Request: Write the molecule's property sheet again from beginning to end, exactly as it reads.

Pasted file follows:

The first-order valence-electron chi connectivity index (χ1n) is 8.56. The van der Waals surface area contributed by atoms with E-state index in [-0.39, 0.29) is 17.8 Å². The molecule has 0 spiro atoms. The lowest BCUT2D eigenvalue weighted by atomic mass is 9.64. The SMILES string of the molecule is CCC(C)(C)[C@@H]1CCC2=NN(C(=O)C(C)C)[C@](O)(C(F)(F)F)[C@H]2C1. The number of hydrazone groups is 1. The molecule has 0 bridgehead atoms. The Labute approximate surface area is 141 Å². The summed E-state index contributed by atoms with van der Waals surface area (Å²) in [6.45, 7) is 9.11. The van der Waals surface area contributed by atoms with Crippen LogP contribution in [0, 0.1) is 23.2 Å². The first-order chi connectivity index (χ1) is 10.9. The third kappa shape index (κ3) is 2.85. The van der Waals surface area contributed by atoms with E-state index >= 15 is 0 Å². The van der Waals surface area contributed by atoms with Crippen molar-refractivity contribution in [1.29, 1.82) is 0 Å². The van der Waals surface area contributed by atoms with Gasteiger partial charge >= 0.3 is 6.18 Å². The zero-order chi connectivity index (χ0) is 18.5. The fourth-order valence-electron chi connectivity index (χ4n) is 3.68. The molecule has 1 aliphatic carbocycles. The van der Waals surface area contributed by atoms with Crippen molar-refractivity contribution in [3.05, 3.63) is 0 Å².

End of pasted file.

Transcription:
The first-order valence-electron chi connectivity index (χ1n) is 8.56. The van der Waals surface area contributed by atoms with E-state index in [-0.39, 0.29) is 17.8 Å². The molecule has 0 spiro atoms. The lowest BCUT2D eigenvalue weighted by atomic mass is 9.64. The SMILES string of the molecule is CCC(C)(C)[C@@H]1CCC2=NN(C(=O)C(C)C)[C@](O)(C(F)(F)F)[C@H]2C1. The number of hydrazone groups is 1. The molecule has 0 bridgehead atoms. The Labute approximate surface area is 141 Å². The summed E-state index contributed by atoms with van der Waals surface area (Å²) in [6.45, 7) is 9.11. The van der Waals surface area contributed by atoms with Crippen LogP contribution in [0, 0.1) is 23.2 Å². The first-order chi connectivity index (χ1) is 10.9. The third kappa shape index (κ3) is 2.85. The van der Waals surface area contributed by atoms with E-state index >= 15 is 0 Å². The van der Waals surface area contributed by atoms with Crippen molar-refractivity contribution in [1.29, 1.82) is 0 Å². The van der Waals surface area contributed by atoms with Gasteiger partial charge >= 0.3 is 6.18 Å². The zero-order chi connectivity index (χ0) is 18.5. The fourth-order valence-electron chi connectivity index (χ4n) is 3.68. The molecule has 1 aliphatic carbocycles. The van der Waals surface area contributed by atoms with Crippen molar-refractivity contribution in [3.05, 3.63) is 0 Å².